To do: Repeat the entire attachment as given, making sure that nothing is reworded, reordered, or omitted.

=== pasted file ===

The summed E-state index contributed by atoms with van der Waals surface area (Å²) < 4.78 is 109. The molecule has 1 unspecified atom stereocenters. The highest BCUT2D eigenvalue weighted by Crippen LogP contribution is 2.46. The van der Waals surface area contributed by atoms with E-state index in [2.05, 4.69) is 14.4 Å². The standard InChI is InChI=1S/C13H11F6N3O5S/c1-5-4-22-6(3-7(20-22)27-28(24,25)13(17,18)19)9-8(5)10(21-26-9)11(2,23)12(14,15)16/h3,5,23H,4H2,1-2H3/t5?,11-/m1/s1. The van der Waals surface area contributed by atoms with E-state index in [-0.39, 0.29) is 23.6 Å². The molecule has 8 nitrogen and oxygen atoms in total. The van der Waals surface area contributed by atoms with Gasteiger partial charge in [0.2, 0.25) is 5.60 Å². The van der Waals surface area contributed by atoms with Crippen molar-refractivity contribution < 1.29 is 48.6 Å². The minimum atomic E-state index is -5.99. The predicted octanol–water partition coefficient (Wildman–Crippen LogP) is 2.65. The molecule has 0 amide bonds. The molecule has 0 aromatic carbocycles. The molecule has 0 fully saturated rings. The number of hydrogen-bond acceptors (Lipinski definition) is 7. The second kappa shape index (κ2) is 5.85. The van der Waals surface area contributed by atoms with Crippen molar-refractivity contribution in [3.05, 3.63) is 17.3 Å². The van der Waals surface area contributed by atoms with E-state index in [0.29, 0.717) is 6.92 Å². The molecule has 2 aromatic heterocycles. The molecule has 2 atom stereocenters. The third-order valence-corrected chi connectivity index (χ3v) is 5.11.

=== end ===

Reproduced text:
The summed E-state index contributed by atoms with van der Waals surface area (Å²) < 4.78 is 109. The molecule has 1 unspecified atom stereocenters. The highest BCUT2D eigenvalue weighted by Crippen LogP contribution is 2.46. The van der Waals surface area contributed by atoms with E-state index in [2.05, 4.69) is 14.4 Å². The standard InChI is InChI=1S/C13H11F6N3O5S/c1-5-4-22-6(3-7(20-22)27-28(24,25)13(17,18)19)9-8(5)10(21-26-9)11(2,23)12(14,15)16/h3,5,23H,4H2,1-2H3/t5?,11-/m1/s1. The van der Waals surface area contributed by atoms with E-state index in [-0.39, 0.29) is 23.6 Å². The molecule has 8 nitrogen and oxygen atoms in total. The van der Waals surface area contributed by atoms with Gasteiger partial charge in [0.2, 0.25) is 5.60 Å². The van der Waals surface area contributed by atoms with Crippen molar-refractivity contribution < 1.29 is 48.6 Å². The minimum atomic E-state index is -5.99. The predicted octanol–water partition coefficient (Wildman–Crippen LogP) is 2.65. The molecule has 0 amide bonds. The molecule has 0 aromatic carbocycles. The molecule has 0 fully saturated rings. The number of hydrogen-bond acceptors (Lipinski definition) is 7. The second kappa shape index (κ2) is 5.85. The van der Waals surface area contributed by atoms with Crippen molar-refractivity contribution in [3.05, 3.63) is 17.3 Å². The van der Waals surface area contributed by atoms with E-state index in [0.29, 0.717) is 6.92 Å². The molecule has 2 aromatic heterocycles. The molecule has 2 atom stereocenters. The third-order valence-corrected chi connectivity index (χ3v) is 5.11.